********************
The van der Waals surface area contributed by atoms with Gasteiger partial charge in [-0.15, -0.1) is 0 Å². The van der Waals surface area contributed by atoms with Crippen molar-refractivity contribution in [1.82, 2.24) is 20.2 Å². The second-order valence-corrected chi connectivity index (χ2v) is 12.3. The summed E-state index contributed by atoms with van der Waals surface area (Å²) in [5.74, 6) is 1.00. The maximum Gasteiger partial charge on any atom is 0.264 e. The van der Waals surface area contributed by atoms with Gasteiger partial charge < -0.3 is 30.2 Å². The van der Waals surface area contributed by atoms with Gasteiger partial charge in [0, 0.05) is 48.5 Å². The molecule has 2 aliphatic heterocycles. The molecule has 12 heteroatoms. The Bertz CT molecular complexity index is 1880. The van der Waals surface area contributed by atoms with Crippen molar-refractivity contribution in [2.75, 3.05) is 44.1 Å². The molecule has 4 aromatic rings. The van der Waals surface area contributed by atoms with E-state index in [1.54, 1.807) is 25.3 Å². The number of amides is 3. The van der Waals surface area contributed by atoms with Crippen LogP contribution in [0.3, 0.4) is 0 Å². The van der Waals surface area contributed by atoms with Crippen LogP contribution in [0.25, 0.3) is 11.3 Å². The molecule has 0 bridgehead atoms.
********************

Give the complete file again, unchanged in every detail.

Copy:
The van der Waals surface area contributed by atoms with Gasteiger partial charge in [-0.15, -0.1) is 0 Å². The van der Waals surface area contributed by atoms with Crippen molar-refractivity contribution in [1.82, 2.24) is 20.2 Å². The second-order valence-corrected chi connectivity index (χ2v) is 12.3. The summed E-state index contributed by atoms with van der Waals surface area (Å²) in [5.74, 6) is 1.00. The maximum Gasteiger partial charge on any atom is 0.264 e. The van der Waals surface area contributed by atoms with Gasteiger partial charge < -0.3 is 30.2 Å². The van der Waals surface area contributed by atoms with Gasteiger partial charge in [0, 0.05) is 48.5 Å². The molecule has 2 aliphatic heterocycles. The molecule has 12 heteroatoms. The Bertz CT molecular complexity index is 1880. The van der Waals surface area contributed by atoms with Crippen molar-refractivity contribution in [2.75, 3.05) is 44.1 Å². The molecule has 4 aromatic rings. The van der Waals surface area contributed by atoms with E-state index in [1.54, 1.807) is 25.3 Å². The number of amides is 3. The van der Waals surface area contributed by atoms with Crippen LogP contribution in [0.3, 0.4) is 0 Å². The van der Waals surface area contributed by atoms with Crippen LogP contribution in [0.25, 0.3) is 11.3 Å². The molecule has 0 bridgehead atoms.